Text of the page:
Republic of Hawaii
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|Republic of Hawaii
Lepupalika ʻo Hawaiʻi
Ua Mau ke Ea o ka 'Āina i ka Pono
Republic of Hawaii
|President||Sanford B. Dole|
|-||Established||July 4, 1894|
|-||Annexed by the US||July 4, 1898|
|-||1896||16,703 km² (6,449 sq mi)|
|Density||6.5 /km² (16.9 /sq mi)|
The Republic of Hawaiʻi was the formal name of the government that controlled Hawaiʻi from 1894 to 1898 when it was governed as a republic. The republic period occurred between the administration of the Provisional Government of Hawaii which ended on July 4, 1894, and the adoption of the Newlands Resolution in the United States Congress in which the Republic was annexed to the United States and became the Territory of Hawaii on July 7, 1898.
The Hawaiian kingdom was overthrown in 1893 as a result of the intervention of foreign business interests and the U.S. military. The Republic of Hawaii was led by men of European ancestry, like Sanford B. Dole and Lorrin A. Thurston, who were native-born subjects of the Hawaiian kingdom and speakers of the Hawaiian language, but had strong financial, political, and family ties to the United States. Dole was a former member of the Kingdom legislature from Koloa, Kauai, and Justice of the Kingdom's Supreme Court, and he appointed Thurston—who had served as Minister of Interior under King Kalākaua—to lead a lobbying effort in Washington, DC to secure Hawaii's annexation by the United States.
Establishment of the Republic
Following the overthrow in 1893, the Provisional Government lobbied the United States to annex Hawaii. They were successful with President Benjamin Harrison in negotiating an annexation treaty, however Harrison's term in office came to end before the treaty could be ratified by Congress. The new President Grover Cleveland opposed the idea of annexation, being an anti-imperialist himself, and withdrew the annexation treaty negotiated by President Benjamin Harrison upon taking office. After commissioning the secret Blount Report, he stated that the U.S. had inappropriately used military force and called for the reinstatement of Queen Liliʻuokalani. The matter was referred by Cleveland to Congress after Sanford Dole refused Cleveland's demands, and the U.S. Senate held a further investigation, culminating in the Morgan Report, which completely rejected that there had been any U.S. involvement in the overthrow.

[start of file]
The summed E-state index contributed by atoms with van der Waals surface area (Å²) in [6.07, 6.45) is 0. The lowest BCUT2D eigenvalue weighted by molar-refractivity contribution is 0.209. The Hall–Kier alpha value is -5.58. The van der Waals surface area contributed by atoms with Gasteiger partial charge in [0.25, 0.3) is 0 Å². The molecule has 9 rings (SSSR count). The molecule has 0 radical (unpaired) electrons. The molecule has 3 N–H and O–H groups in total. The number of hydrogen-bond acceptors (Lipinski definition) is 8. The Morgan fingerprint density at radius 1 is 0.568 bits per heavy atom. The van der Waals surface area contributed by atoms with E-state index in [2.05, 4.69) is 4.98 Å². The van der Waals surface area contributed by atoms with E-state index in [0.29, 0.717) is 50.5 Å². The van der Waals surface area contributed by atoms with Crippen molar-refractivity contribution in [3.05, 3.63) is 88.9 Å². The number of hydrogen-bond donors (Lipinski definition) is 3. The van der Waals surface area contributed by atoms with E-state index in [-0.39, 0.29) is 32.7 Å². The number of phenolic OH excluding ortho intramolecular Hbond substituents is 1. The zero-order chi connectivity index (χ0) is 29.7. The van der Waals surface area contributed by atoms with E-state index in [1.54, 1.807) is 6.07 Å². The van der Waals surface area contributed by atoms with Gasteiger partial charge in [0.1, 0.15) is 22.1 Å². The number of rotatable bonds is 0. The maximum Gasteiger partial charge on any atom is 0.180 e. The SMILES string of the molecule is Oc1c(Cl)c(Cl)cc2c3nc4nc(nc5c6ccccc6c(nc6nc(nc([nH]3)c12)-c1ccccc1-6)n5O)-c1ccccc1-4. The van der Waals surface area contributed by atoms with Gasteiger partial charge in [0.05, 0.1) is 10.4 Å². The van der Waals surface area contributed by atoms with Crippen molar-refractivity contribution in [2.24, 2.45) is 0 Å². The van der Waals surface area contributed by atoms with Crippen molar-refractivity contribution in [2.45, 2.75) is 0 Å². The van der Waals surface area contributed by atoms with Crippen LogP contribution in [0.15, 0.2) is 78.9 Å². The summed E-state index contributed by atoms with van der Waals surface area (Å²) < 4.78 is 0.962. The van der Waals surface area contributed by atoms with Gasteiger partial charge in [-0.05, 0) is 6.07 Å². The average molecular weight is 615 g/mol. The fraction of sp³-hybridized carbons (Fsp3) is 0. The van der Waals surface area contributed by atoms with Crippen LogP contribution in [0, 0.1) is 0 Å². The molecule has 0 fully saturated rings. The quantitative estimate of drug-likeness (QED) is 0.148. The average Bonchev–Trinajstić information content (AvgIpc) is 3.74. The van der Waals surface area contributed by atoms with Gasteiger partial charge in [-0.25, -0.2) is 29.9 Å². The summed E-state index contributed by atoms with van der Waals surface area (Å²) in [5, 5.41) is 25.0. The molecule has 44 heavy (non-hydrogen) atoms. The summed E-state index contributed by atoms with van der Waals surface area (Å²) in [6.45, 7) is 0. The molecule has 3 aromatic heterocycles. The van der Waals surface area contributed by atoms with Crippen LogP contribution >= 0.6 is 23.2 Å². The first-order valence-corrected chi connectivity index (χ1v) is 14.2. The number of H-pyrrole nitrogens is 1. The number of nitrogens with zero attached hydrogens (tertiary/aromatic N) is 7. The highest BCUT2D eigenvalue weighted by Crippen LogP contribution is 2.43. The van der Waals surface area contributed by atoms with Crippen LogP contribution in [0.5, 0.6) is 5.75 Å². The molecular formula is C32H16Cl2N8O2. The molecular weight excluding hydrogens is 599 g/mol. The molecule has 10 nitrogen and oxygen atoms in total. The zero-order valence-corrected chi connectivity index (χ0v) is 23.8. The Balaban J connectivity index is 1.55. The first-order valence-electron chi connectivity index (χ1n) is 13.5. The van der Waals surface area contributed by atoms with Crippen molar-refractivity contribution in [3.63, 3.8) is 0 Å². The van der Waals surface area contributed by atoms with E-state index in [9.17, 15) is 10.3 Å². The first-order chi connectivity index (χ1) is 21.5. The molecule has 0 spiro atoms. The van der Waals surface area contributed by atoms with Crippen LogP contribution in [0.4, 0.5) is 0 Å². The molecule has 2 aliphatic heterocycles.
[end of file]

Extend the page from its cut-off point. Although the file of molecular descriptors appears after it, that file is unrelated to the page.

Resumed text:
The Provisional Government feared that President Grover Cleveland might continue to support the queen by restoring the monarchy. The Provisional Government also realized there would be no annexation until Grover Cleveland's term of office ended; and they wanted to establish a more permanent government until another president, more favorable toward annexation, comes to office. Therefore the Provisional Government called to order a Constitutional Convention on May 30, 1894. The Constitutional Convention drafted a constitution for a Republic of Hawaii. The Republic of Hawaii was proclaimed on 4 July 1894 at Aliiolani Hale. Although termed a republic, the new state was a single-party oligarchy.
Article 23 of the constitution personally named Sanford B. Dole as the first president and gave him a term of office stretching through 1900. If the republic had continued, his successor would have been elected by joint session of the Legislature for a six-year term. The constitution did not allow individuals to be elected to consecutive terms to the presidency. The president could veto bills, which may be overridden by two-thirds majority in both houses of the legislature, and he was also commander-in-chief of the military. The cabinet, appointed by the president and confirmed by the senate, were considered ex officio members of both houses of the legislature and had every right except that of voting unless they were elected to the legislature. The minister of foreign affairs could serve as acting president until the legislature votes on a replacement.
The legislature consisted of a senate and house of representatives. Each had fifteen members with the former having six-year terms and the latter only two with the exception of the first legislature which was constitutionally granted a three-year term. Unlike previous governments or other common law jurisdictions where appropriation bills originate in the lower house, these bills originated from the minister of finance and were delivered to the senate. The senate also held the right to confirm presidential appointments and ratify treaties which made it more powerful in every aspect over the lower house. It was possible for legislators to concurrently serve as president, cabinet minister, or supreme court justice.